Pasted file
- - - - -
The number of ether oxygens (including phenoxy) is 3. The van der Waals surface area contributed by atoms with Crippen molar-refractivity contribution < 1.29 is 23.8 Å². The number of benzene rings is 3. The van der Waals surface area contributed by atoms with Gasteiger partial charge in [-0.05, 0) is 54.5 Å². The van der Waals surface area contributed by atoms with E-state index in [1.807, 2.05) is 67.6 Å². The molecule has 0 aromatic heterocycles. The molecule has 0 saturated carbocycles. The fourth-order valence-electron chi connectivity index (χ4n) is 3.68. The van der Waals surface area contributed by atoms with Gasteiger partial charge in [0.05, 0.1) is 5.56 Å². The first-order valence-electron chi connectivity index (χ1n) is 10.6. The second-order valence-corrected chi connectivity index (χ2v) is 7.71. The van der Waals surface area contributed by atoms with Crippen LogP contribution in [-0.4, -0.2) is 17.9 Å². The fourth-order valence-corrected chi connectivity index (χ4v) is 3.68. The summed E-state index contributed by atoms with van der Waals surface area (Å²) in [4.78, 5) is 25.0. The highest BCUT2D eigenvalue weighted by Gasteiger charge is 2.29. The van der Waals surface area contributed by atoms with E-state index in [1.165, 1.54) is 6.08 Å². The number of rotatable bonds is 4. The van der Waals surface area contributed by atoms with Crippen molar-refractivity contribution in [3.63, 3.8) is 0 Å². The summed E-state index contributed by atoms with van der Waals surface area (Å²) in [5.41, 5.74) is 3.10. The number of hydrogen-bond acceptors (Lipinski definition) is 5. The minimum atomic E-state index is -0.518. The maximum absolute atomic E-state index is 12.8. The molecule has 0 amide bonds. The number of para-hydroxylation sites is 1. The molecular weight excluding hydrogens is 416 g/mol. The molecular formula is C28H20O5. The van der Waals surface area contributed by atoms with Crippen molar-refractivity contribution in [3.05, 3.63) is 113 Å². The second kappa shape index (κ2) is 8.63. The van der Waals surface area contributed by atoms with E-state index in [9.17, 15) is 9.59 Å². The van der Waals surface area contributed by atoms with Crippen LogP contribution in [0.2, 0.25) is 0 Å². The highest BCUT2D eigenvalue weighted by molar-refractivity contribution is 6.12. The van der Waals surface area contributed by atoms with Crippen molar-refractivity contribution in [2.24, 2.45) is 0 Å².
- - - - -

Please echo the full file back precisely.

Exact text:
The number of ether oxygens (including phenoxy) is 3. The van der Waals surface area contributed by atoms with Crippen molar-refractivity contribution < 1.29 is 23.8 Å². The number of benzene rings is 3. The van der Waals surface area contributed by atoms with Gasteiger partial charge in [-0.05, 0) is 54.5 Å². The van der Waals surface area contributed by atoms with E-state index in [1.807, 2.05) is 67.6 Å². The molecule has 0 aromatic heterocycles. The molecule has 0 saturated carbocycles. The fourth-order valence-electron chi connectivity index (χ4n) is 3.68. The van der Waals surface area contributed by atoms with Gasteiger partial charge in [0.05, 0.1) is 5.56 Å². The first-order valence-electron chi connectivity index (χ1n) is 10.6. The second-order valence-corrected chi connectivity index (χ2v) is 7.71. The van der Waals surface area contributed by atoms with Crippen LogP contribution in [-0.4, -0.2) is 17.9 Å². The fourth-order valence-corrected chi connectivity index (χ4v) is 3.68. The summed E-state index contributed by atoms with van der Waals surface area (Å²) in [4.78, 5) is 25.0. The highest BCUT2D eigenvalue weighted by Gasteiger charge is 2.29. The van der Waals surface area contributed by atoms with E-state index in [1.165, 1.54) is 6.08 Å². The number of rotatable bonds is 4. The van der Waals surface area contributed by atoms with Crippen molar-refractivity contribution in [3.63, 3.8) is 0 Å². The summed E-state index contributed by atoms with van der Waals surface area (Å²) in [5.41, 5.74) is 3.10. The number of hydrogen-bond acceptors (Lipinski definition) is 5. The minimum atomic E-state index is -0.518. The maximum absolute atomic E-state index is 12.8. The molecule has 0 amide bonds. The number of para-hydroxylation sites is 1. The molecular weight excluding hydrogens is 416 g/mol. The molecular formula is C28H20O5. The van der Waals surface area contributed by atoms with Crippen molar-refractivity contribution in [3.05, 3.63) is 113 Å². The second kappa shape index (κ2) is 8.63. The van der Waals surface area contributed by atoms with E-state index in [9.17, 15) is 9.59 Å². The van der Waals surface area contributed by atoms with Crippen LogP contribution in [0.2, 0.25) is 0 Å². The highest BCUT2D eigenvalue weighted by molar-refractivity contribution is 6.12. The van der Waals surface area contributed by atoms with Crippen molar-refractivity contribution in [2.24, 2.45) is 0 Å².